In order to accommodate for your plants’ needs, you must know the environment you are placing them in. It is imperative that you are familiar with the sunlight, temperature, and humidity of the room or the outdoor area your plant will be residing in. In order to keep track of this, you can use a compass to determine the direction of sunlight throughout the day within the space and place your plant accordingly. If the plant prefers a lot of sun, place it in an area you know receives a lot of constant sunlight throughout the day! If your plant prefers shade, make sure they are placed at an angle in which the sun does not directly hit their leaves. Temperature and humidity can be measured by using a hydrometer. These devices help tell whether or not you plant will need to be placed in a more humid environment (i.e. placed inside or outside/in a different space). Some plants are tropical and like a lot of humidity which means they may need to be placed near a humidifier.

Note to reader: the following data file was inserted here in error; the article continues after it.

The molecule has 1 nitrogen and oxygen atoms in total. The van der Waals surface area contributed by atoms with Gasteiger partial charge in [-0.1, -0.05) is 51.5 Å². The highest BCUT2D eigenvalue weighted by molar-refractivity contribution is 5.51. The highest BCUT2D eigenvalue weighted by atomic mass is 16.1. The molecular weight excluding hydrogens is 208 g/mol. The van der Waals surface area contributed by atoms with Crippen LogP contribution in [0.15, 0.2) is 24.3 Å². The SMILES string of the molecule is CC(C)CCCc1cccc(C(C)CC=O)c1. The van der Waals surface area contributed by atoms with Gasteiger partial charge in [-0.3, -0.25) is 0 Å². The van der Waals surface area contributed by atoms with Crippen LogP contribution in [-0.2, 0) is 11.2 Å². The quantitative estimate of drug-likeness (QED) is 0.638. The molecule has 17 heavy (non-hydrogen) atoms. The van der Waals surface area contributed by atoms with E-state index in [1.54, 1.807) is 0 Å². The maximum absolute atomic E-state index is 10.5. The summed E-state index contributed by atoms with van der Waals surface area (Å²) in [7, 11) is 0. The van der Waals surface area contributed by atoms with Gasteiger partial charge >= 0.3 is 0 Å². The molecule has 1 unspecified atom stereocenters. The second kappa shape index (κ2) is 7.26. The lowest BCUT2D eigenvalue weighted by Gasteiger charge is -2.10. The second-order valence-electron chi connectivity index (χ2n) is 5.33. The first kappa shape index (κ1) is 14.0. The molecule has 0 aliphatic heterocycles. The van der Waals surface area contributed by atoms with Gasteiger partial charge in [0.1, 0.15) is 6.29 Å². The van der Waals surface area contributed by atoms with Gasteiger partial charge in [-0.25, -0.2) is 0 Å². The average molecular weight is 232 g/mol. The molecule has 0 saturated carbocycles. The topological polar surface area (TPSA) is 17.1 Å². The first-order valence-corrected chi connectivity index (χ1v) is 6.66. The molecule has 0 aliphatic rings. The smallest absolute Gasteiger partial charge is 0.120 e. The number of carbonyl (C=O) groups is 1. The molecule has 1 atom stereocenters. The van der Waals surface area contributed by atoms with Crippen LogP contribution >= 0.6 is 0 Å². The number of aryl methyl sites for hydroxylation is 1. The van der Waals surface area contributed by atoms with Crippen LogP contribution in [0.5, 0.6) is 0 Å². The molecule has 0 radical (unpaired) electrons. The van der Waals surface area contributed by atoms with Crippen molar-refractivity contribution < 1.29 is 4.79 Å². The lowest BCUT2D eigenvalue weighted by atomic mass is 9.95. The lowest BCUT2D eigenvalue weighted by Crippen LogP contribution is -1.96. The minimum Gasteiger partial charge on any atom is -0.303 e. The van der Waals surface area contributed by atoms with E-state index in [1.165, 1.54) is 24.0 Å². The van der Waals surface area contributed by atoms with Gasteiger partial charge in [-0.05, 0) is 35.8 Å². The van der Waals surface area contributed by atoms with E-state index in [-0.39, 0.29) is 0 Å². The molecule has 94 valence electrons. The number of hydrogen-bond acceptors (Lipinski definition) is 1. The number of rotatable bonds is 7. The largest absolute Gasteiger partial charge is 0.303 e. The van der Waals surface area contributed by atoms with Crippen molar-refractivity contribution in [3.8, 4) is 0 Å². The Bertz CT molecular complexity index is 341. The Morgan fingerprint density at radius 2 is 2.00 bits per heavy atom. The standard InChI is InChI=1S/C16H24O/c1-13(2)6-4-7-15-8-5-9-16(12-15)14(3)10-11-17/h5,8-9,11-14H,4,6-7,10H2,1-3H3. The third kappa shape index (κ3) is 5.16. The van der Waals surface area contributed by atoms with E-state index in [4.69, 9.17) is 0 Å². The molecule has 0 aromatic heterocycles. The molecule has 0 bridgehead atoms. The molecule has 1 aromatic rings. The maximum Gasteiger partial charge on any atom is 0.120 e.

Make sure you keep your plants’ needs in mind when choosing what you will grow in your garden and what you are able to accommodate for! 

Start with easy and fast growing plants.

As a beginning gardener, it is wise to choose plants that are easy to take care of and that grow fast. As a beginning gardner, you are more inclined to make mistakes (which is totally ok!), but it may be more beneficial to practice on plants that are hardier and require less maintenance. Choosing more simplistic plants will allow you to hone your gardening skills before you move on to more complicated species.